No, I haven’t turned religious; it’s just the title of a great book I just finished. It’s by William F. Pitts, deceased, who did field research in a most fascinating way. He wanted to understand the structure of ritual in Black Baptist churches, so he became a piano player for them in central Texas. Being an old anthro major, I love good field work, esp participative, and this is a good example.
But I want to show how something he points out could be useful for classroom teachers who have children from this religious background in their classrooms, kind of like Ruby Payne does (she’s located in East Texas and so probably has been exposed to this).
In the book, Pitts divides the service into two parts: part one is very formal with formal i.e. Standard English plus biblical language, great attention, quiet except for those praying or singing slow hymns. The second part is the sermon where possession takes place. During this part, behavior of the congregants is much more relaxed, with people commenting on things in a normal speaking voice, children playing with each other, people exiting and reentering, etc. Those of you who have not experienced this must not think of your own church services b/c they are not a guide to the worship style of working-class Af-Am churches.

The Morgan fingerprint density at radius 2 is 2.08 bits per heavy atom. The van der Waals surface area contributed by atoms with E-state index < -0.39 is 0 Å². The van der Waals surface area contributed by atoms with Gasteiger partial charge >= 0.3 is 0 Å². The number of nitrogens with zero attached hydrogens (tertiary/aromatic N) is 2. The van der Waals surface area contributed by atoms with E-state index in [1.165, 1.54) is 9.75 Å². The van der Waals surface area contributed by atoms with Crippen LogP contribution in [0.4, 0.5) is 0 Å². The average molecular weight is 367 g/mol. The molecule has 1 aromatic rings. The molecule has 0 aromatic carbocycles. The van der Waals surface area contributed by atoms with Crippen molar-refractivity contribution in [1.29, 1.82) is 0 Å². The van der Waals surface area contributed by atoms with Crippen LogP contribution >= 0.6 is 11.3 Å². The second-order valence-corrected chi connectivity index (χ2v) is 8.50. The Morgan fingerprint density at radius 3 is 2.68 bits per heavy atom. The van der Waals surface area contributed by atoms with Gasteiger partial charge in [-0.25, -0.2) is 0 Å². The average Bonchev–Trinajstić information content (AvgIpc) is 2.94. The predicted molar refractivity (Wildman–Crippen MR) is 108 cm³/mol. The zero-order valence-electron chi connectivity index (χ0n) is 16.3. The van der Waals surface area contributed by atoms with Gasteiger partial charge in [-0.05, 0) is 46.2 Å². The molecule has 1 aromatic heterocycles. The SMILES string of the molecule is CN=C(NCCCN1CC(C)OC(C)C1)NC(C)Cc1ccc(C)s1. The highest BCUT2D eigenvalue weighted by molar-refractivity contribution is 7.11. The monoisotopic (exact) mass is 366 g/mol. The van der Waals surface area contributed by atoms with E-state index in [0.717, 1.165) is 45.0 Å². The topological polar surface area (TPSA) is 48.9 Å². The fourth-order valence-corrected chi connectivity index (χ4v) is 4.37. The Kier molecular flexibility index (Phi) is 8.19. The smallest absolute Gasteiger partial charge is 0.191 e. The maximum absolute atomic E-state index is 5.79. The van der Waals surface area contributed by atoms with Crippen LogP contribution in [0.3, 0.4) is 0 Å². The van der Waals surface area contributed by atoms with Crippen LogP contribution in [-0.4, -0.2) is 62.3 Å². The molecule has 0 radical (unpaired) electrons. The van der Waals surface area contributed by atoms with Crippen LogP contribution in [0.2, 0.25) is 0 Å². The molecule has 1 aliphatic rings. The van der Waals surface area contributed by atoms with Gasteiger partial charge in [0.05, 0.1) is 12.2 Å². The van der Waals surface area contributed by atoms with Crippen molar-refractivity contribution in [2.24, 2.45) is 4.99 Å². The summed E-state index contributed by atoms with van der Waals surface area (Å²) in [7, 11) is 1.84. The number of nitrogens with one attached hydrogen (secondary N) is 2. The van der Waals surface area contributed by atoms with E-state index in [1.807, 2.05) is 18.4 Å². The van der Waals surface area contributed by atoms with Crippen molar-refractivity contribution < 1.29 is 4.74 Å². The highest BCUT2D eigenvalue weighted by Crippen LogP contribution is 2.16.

Now, how would this apply to the classroom? A very young child, seeing an adult at the front of the room lecturing (certain sermon styles are in fact called ’lectures’), may well conclude that it is now OK to fidget, speak out, get up, move around, etc. because that’s what happens in the only other place where there are a lot of people gathered to hear people talk.
If the teacher doesn’t know this world, he may well judge the child as inattentive (which he may well be), undisciplined (hardly), rude (no), and incapable of proper behavior (he needs to see the kid when the deacons are praying). Out of such cultural conflicts and misunderstandings grow the child’s feeling that this place is not for him and that big adult is not for him.
Classes in multiculturalism could teach about these things, but the conservative attack on multiculturalism, if successful, will suppress all appreciation of differentness and insist on the labeling of different behavior as deviant, something that our schools suffered from for a very long time. The idea is for the teacher to learn about the behavior patterns of the child’s home background so as to make a realistic assessment of the child and then teach him school-appropriate behaviors.
But the way things are, by fourth grade the wall is up and hostility prevails.